At nine years old, John Hudson a sometimes chimney sweeper, and the youngest First Fleet convict at the time of sentencing, was tried at the Old Bailey London on 10 December 1783, to seven years transportation for felony, but not for burglary. John’s crime was breaking and entering the dwelling house of William Holdsworth in East Smithfield, and stealing one linen shirt, value 10 shillings, five silk stockings, value 5 shillings, one pistol, value 5 shillings, and two aprons, value 2 shillings. At his trial he had no-one to defend him and he spoke only 13 words.
Court to Prisoner: How old are you? – John: Going in nine.
What business was you bred up in? – John: None, sometimes a chimney sweeper.
Have you any father or mother? – John: Dead.
How long ago? – John: I do not know.
Court: I wanted to see whether he had any understanding or no, we shall hear more of him by and by.
In the witness stand, William Holdsworth the dwelling house owner, Sarah Baynes lodger in a shoe warehouse in East Smithfield, who spoke with John at a water-tub, John Saddler Pawnbroker, and John Smith who apprehended John, gave their sworn evidence.
Summoning up at the end of the proceedings, the Judge said –
The boy’s confession may be admitted, in evidence, but we must take it with every allowance, and at the utmost it only proves he was in the house; now he might have got in after daybreak, as the prosecutor was not informed of it till eight the next morning. The only thing that fixes this boy with the robbery is the pistol found in the sink; that might not have been put there by the boy: his confession with respect to how he came there, I do not think should be allowed, because it was made under fear; I think it would be too hard to find a boy of his tender age guilty of the burglary; one would wish to snatch such a boy, if one possibly could, from destruction, for he will only return to the same kind of life which he has led before, and will be an instrument in the hands of very bad people, who make use of boys of that sort to rob houses.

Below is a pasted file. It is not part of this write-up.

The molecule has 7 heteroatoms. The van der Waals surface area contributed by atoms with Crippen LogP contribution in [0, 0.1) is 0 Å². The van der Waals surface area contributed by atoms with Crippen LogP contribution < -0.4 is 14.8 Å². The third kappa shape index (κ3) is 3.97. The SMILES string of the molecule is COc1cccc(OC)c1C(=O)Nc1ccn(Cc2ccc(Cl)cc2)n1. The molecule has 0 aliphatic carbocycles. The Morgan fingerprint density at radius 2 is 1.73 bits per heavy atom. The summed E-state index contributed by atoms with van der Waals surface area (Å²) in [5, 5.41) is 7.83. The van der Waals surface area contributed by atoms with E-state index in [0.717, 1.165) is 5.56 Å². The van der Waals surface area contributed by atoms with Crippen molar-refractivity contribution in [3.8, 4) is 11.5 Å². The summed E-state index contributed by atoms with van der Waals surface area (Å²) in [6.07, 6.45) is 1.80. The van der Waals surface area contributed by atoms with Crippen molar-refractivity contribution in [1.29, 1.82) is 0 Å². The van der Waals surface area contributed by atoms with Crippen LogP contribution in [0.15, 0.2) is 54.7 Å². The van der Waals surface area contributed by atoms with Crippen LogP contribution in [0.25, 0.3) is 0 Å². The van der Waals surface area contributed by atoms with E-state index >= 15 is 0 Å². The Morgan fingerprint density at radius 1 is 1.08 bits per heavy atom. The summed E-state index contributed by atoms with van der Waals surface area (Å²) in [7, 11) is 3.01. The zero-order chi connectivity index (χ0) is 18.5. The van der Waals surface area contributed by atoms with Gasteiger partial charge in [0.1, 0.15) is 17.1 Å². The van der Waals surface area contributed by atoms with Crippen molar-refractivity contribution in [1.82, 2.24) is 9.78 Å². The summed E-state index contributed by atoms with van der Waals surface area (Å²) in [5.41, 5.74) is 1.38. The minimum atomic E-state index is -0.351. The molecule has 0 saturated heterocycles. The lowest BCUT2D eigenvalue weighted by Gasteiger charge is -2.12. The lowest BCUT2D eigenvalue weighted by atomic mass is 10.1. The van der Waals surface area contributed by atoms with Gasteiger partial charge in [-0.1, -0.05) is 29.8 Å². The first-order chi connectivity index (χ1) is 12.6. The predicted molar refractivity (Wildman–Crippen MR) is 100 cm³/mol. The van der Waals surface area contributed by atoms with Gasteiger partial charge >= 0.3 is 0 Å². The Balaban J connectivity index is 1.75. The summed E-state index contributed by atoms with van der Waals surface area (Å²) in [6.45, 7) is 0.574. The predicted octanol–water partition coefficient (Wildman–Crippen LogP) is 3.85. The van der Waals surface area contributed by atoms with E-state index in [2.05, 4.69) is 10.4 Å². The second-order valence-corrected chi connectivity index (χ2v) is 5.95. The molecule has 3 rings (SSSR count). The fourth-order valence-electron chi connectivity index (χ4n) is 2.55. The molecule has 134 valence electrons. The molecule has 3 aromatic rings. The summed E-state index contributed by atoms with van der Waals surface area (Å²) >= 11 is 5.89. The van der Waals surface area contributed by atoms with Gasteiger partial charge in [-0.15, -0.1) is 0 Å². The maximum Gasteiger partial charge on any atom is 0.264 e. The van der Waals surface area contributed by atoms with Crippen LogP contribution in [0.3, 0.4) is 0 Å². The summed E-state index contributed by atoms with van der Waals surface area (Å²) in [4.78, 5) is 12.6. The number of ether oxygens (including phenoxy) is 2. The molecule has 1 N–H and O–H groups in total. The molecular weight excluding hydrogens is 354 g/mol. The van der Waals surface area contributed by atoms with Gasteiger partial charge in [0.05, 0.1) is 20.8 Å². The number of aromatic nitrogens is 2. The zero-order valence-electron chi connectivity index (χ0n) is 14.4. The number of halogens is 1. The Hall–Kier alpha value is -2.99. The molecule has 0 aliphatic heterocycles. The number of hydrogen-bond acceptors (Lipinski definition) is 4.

Although the judge had misgivings about accepting the evidence at the trial, he believed he was doing the right thing in sentencing young John in order to take him away from other people who might be using him. The only evidence was matching impressions of his feet on a skylight of the house when he was found at the pawnbrokers with the clothing.
John was sent to the Mercury transport (destined for America) from Newgate on 30 March 1784. After a mutiny on board he was retaken at Torbay in Devon, and committed to gaol at Exeter. Remanded to former orders by Special Commission on 24 May, John then aged 10, was sent at the end of June to the Dunkirk Hulk at Plymouth.
Prisoners aboard the Dunkirk Hulk would have been unaware that William Pitt’s Cabinet and the Home Secretary, Lord Sydney, were planning a convict colony at Botany Bay on the eastern coast of New South Wales and that Captain Arthur Phillip was given command of it. When the First Fleet transport ships were ready to receive their convicts, John had been on the Dunkirk Hulk three years, where the records show he behaved very well.
On the 5 March 1787, the Home Office directed Henry Bradley, the keeper of the Dunkirk Hulk, that he was to put eighty male and twenty-two female convicts on board the Friendship moored at the Mother Bank Portsmouth. The prisoners could not be loaded until 11 March because of bad weather; the men were shackled, but not the women. Ralph Clark, second lieutenant of marines who sailed aboard Friendship, described John as Thos. (sic) Hudson, aged 13, being born in Middlesex, and not having a trade.
There is no further information on John, until he departed Port Jackson on 4 March 1790 for Norfolk Island aboard HMS Sirius. One year later, on 15 February 1791, he is recorded as receiving 50 lashes for been out of his hutt after nine oClock.
A John Hudson is marked off stores on 24 October 1795 at Port Jackson but his name has not been found in further records, so it remains a mystery what happened to young John Hudson, a sometimes chimney sweeper, who was the youngest convict at the time of sentencing, and possibly the youngest male convict for NSW. John Hudson was one of 34 children included in the First Fleet.
Cobley, John – The Crimes of the First Fleet Convicts
Frost, Alan – The First Fleet, The Real Story
Gillen, Mollie – The Founders of Australia, A Biographical Dictionary of the First Fleet
King, Maureen – The Forgotten Children of the First Fleet 1788
Old Bailey Court Proceedings, London Central Court Online